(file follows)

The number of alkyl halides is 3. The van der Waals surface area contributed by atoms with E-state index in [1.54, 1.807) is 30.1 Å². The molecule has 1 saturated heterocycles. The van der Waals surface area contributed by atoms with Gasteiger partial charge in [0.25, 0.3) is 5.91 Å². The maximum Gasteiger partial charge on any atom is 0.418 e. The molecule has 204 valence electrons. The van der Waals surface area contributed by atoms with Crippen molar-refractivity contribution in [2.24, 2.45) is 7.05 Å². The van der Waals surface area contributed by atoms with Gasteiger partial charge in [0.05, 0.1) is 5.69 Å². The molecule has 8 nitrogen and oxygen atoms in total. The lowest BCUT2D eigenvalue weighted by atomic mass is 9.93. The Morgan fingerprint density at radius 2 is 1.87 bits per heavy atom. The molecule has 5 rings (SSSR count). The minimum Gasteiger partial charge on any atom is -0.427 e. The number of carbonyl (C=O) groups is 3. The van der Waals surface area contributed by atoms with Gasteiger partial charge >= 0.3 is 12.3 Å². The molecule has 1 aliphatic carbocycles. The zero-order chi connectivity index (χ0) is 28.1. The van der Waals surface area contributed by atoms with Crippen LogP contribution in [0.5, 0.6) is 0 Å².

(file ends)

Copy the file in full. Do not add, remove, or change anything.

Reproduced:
The number of alkyl halides is 3. The van der Waals surface area contributed by atoms with E-state index in [1.54, 1.807) is 30.1 Å². The molecule has 1 saturated heterocycles. The van der Waals surface area contributed by atoms with Gasteiger partial charge in [0.25, 0.3) is 5.91 Å². The maximum Gasteiger partial charge on any atom is 0.418 e. The molecule has 204 valence electrons. The van der Waals surface area contributed by atoms with Crippen molar-refractivity contribution in [2.24, 2.45) is 7.05 Å². The van der Waals surface area contributed by atoms with Gasteiger partial charge in [0.05, 0.1) is 5.69 Å². The molecule has 8 nitrogen and oxygen atoms in total. The lowest BCUT2D eigenvalue weighted by atomic mass is 9.93. The Morgan fingerprint density at radius 2 is 1.87 bits per heavy atom. The molecule has 5 rings (SSSR count). The minimum Gasteiger partial charge on any atom is -0.427 e. The number of carbonyl (C=O) groups is 3. The van der Waals surface area contributed by atoms with Gasteiger partial charge >= 0.3 is 12.3 Å². The molecule has 1 aliphatic carbocycles. The zero-order chi connectivity index (χ0) is 28.1. The van der Waals surface area contributed by atoms with Crippen LogP contribution in [0.5, 0.6) is 0 Å².